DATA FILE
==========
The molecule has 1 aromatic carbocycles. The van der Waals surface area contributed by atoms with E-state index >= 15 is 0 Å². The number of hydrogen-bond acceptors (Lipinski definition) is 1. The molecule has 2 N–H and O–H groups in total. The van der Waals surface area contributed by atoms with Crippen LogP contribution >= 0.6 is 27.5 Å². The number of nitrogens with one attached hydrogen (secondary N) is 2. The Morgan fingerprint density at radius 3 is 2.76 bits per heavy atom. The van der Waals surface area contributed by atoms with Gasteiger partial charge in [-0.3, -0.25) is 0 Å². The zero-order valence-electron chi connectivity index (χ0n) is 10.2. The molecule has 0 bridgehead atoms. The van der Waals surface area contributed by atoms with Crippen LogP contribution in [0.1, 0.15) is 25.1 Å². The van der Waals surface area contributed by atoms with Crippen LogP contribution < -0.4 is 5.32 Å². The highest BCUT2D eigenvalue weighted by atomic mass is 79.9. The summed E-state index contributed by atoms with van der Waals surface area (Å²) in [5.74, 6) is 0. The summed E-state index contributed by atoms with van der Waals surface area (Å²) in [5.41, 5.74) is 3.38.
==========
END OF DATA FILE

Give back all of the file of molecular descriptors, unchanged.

The molecule has 1 aromatic carbocycles. The van der Waals surface area contributed by atoms with E-state index >= 15 is 0 Å². The number of hydrogen-bond acceptors (Lipinski definition) is 1. The molecule has 2 N–H and O–H groups in total. The van der Waals surface area contributed by atoms with Crippen LogP contribution >= 0.6 is 27.5 Å². The number of nitrogens with one attached hydrogen (secondary N) is 2. The Morgan fingerprint density at radius 3 is 2.76 bits per heavy atom. The van der Waals surface area contributed by atoms with Gasteiger partial charge in [-0.3, -0.25) is 0 Å². The zero-order valence-electron chi connectivity index (χ0n) is 10.2. The molecule has 0 bridgehead atoms. The van der Waals surface area contributed by atoms with Crippen LogP contribution in [0.1, 0.15) is 25.1 Å². The van der Waals surface area contributed by atoms with Crippen LogP contribution < -0.4 is 5.32 Å². The highest BCUT2D eigenvalue weighted by atomic mass is 79.9. The summed E-state index contributed by atoms with van der Waals surface area (Å²) in [5.74, 6) is 0. The summed E-state index contributed by atoms with van der Waals surface area (Å²) in [5.41, 5.74) is 3.38.